Good morning, Vietnam

Clinton's historic visit is a delicate bridge between the past and the future.

Twenty-five years after the US evacuated the last Americans from the rooftop of the US Embassy in Saigon, President Clinton yesterday became the first American president to visit Hanoi and the first to land on Vietnamese soil since Richard Nixon.

For the US, the historic visit caps a decade of detente with Communist former foes since the breakup of the Soviet Union, and opens a fresh chapter in a country in which 58,000 American lives were lost. For Mr. Clinton, it is a somewhat more personal achievement to have opened, on his presidential watch, relations with the country in which he did not want to fight when his draft notice came.

"In some ways, there is a closing of a circle," says Nayan Chanda, an expert on Vietnam and editor at large of the Far Eastern Economic Review. "It essentially brings legitimacy to the Vietnamese leadership. It says, 'OK, we accept you.' "

Whether the Vietnamese regime warrants that sort of approval is the subject of some dispute. This is especially so in conservative circles, which perceive Clinton as too willing to engage with nations still under one-party Communist rule. From the thaw in relations with Cuba to the speed-up in diplomacy with North Korea, Washington's view of former cold-war enemies has refocused as never before.

But perhaps it's inevitable, as yesterday's rogue revolutionaries appear to grow far more interested in the information revolution than in Marx and Stalin.

Take Lt. Gen. Vu Xuan Vinh, a senior member of the Central Executive Committee of the Vietnamese Communist Party (VCP). In his 51 years in the military, General Vinh fought French, Japanese, and then US forces. Today, the things that get him excited are the recently opened stock exchange in Ho Chi Minh City, the prospect of selling shares of state-run industries, increasing exports, and making Vietnam a hub for high-tech industry. He considers Clinton's visit "a mark of the US seeing Vietnam not as a war, but as a friendly country," he says.

"The most important thing is information technology," says Vinh, who wears his white hair in a buzz cut and sports a uniform with red epaulets and an enamel pin of Ho Chi Minh. On the other side of his jacket is a grid of ribbons so faded they look like they were unearthed at an Army-Navy antiques store.

Technology and the party

Vinh says he is not worried that the 60 percent of the population under age 30 could lose their ideology on the way to the Internet. "I have no fear of that. Even the Politburo ... says that the government should find a way to push, and push fast, the development of information technology. We're trying to keep up with the rest of the world."

To that end, Clinton's visit here could be a great boon. He will arrive with representatives of 50 major US companies interested in opening up shop in Vietnam. The US and Vietnam opened diplomatic relations five years ago, but just this July signed a bilateral trade agreement that has to be ratified in Congress and in the Vietnamese National Assembly to take effect.

Bureaucratic hurdles to doing business here are still high. On the one hand, the Vietnamese regime announced a liberalization policy of doi moi, or economic renovation, as far back as 1986. On the other, this is still a command economy in the purest sense. In Ho Chi Minh City, Chris Helzer of Nike Inc., learned that lesson when Le Kha Phieu, secretary-general of the VCP and one of the two highest-ranking officials Clinton will meet, called one day and said he was dropping by. In two hours, that is. "Oh gee, thanks for the notice," jokes Helzer. The sneaker factories Nike contracts with now are the biggest employer in Vietnam after the government. Mr. Phieu "asked about the workers and how they were being treated, and said, wow, this is the upside of foreign investment."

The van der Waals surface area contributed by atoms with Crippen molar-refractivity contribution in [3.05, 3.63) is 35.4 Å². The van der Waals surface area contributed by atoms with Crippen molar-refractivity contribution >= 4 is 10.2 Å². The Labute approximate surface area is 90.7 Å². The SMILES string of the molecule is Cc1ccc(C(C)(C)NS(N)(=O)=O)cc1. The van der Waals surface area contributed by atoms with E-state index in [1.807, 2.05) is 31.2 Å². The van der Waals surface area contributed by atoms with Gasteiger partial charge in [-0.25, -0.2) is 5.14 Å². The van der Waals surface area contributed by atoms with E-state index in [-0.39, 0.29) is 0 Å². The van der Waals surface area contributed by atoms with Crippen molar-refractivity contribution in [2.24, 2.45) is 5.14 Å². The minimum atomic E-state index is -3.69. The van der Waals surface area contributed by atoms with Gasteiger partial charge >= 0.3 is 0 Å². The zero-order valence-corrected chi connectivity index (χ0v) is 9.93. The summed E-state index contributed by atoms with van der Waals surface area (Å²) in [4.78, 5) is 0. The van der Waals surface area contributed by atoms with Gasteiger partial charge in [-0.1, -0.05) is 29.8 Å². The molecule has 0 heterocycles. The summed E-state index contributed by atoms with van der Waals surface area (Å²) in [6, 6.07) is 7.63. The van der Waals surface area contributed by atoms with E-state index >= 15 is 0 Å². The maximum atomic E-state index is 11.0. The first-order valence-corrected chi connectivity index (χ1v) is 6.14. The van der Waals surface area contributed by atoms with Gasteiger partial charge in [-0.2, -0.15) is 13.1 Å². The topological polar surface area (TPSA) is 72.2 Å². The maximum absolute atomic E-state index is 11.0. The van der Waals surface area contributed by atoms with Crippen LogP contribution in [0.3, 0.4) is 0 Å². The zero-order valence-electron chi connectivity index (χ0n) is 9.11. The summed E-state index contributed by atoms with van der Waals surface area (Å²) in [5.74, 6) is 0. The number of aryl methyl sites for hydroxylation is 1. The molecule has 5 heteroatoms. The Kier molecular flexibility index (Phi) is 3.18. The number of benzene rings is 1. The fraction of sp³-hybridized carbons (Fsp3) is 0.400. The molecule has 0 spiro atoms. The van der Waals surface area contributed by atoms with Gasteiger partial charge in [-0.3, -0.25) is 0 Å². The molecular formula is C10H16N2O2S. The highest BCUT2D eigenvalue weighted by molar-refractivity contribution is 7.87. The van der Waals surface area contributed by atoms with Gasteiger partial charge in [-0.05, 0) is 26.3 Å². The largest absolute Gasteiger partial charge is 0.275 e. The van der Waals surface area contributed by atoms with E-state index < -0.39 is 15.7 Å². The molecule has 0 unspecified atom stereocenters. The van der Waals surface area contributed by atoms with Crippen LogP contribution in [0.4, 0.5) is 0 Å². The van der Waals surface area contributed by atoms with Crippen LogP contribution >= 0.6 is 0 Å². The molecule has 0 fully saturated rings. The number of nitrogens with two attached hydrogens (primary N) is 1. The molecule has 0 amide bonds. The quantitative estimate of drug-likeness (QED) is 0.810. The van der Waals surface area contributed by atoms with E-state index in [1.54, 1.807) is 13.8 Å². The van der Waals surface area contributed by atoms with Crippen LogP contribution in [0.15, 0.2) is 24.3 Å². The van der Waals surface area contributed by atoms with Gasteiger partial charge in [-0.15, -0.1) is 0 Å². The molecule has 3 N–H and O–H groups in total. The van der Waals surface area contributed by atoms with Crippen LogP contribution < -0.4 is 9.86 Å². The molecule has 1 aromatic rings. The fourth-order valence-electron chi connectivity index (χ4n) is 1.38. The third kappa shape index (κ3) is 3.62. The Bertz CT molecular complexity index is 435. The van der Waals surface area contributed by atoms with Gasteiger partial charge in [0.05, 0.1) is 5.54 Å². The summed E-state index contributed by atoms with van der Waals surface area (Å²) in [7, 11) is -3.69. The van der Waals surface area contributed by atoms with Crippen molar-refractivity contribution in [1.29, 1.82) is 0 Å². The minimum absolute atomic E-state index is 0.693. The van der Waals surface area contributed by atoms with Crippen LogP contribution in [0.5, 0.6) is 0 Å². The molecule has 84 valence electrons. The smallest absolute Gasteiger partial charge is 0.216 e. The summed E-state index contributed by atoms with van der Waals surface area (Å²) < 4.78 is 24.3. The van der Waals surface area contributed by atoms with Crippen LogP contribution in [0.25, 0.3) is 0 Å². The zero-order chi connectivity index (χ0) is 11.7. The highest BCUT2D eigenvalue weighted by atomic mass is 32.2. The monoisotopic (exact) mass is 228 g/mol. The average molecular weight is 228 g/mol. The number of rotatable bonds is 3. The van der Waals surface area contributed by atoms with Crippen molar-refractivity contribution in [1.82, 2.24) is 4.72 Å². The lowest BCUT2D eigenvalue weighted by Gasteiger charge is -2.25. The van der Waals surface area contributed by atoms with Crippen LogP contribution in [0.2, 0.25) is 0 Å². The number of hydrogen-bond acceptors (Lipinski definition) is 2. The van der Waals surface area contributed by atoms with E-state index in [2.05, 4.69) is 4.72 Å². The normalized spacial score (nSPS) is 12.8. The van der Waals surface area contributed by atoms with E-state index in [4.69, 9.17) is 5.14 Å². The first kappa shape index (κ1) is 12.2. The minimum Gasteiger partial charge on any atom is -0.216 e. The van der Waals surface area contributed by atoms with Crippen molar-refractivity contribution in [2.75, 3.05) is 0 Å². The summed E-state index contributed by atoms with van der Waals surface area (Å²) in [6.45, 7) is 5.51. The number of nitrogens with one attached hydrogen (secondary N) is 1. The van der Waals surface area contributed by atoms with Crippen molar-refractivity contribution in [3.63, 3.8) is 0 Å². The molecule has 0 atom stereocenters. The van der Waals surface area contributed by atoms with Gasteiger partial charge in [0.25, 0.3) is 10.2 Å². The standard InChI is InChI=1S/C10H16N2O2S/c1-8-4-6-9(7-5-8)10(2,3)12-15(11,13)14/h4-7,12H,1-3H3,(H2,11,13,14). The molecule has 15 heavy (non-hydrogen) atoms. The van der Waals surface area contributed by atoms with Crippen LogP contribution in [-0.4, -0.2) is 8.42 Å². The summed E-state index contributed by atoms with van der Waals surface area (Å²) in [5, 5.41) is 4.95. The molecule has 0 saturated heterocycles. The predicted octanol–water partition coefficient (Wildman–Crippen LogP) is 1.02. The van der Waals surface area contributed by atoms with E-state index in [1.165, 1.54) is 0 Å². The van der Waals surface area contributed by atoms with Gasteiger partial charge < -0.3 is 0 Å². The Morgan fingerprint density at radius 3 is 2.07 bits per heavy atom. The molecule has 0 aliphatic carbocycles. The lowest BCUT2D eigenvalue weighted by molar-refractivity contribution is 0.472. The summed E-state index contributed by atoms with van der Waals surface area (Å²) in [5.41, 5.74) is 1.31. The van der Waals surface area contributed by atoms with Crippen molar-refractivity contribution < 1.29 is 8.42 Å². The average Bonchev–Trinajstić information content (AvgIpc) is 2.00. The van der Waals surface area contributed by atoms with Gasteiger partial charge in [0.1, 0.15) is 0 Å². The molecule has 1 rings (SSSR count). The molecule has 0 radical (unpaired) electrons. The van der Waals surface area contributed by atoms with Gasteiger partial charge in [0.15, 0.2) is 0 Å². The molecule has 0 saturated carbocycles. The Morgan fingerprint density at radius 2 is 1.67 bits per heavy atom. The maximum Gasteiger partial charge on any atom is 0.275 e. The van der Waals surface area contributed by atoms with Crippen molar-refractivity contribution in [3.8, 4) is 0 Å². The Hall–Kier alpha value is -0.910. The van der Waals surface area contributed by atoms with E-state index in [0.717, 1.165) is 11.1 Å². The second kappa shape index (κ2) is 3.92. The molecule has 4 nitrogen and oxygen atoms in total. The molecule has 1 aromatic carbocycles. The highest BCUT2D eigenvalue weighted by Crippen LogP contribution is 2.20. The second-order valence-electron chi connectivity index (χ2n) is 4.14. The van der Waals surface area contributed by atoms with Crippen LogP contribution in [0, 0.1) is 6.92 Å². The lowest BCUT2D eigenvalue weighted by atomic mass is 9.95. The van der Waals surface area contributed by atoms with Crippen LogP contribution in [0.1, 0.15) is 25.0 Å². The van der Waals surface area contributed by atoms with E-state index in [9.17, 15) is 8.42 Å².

But it is not clear that the government's treatment of its own 80 million people has changed alongside its economic orientation. On the streets of Hanoi, and even among the heady students at the university campus where Clinton will speak today, it is nearly impossible to engage anyone in a discussion about politics. Press freedoms are still limited: Local papers carried no news of Clinton's upcoming visit. A report recently completed by Washington-based Freedom House says there is evidence of persecution of Christians and Buddhists, a charge the government here strongly denied in a statement this week.

Nudging political freedom

"Clinton has a delicate balancing act of encouraging their opening up politically and economically, while at the same time, encouraging their human rights record," says Andrew J. Pierre, a professor at Georgetown University who recently spent four months here. "This comes down to whether you believe that a presidential visit is a sign of approval, and I don't think it is. I think that we should be talking to countries with which we have problems. We want to try to encourage the Vietnamese people to adapt a new structure for their country."

Observers say Clinton, in what may be the last and most momentous foreign trip of his presidency, will be looking for a deft way to do exactly that. He is expected to gently critique, not criticize. And that, perhaps, sums up the kind of realpolitik that Washington has adopted during the past eight years. After decades of wars hot and cold, economic sanctions, and diplomatic isolation imposed on foes, the motto going into the 21st century might be: "If we can't beat 'em, they'll join us."

"The US cannot bring a revolution in Vietnam, because that has to come from within, but the US can help," says Chanda, the Vietnam expert. "In coming here, Clinton is trying to placate the old guard to reach the young."

(c) Copyright 2000. The Christian Science Publishing Society

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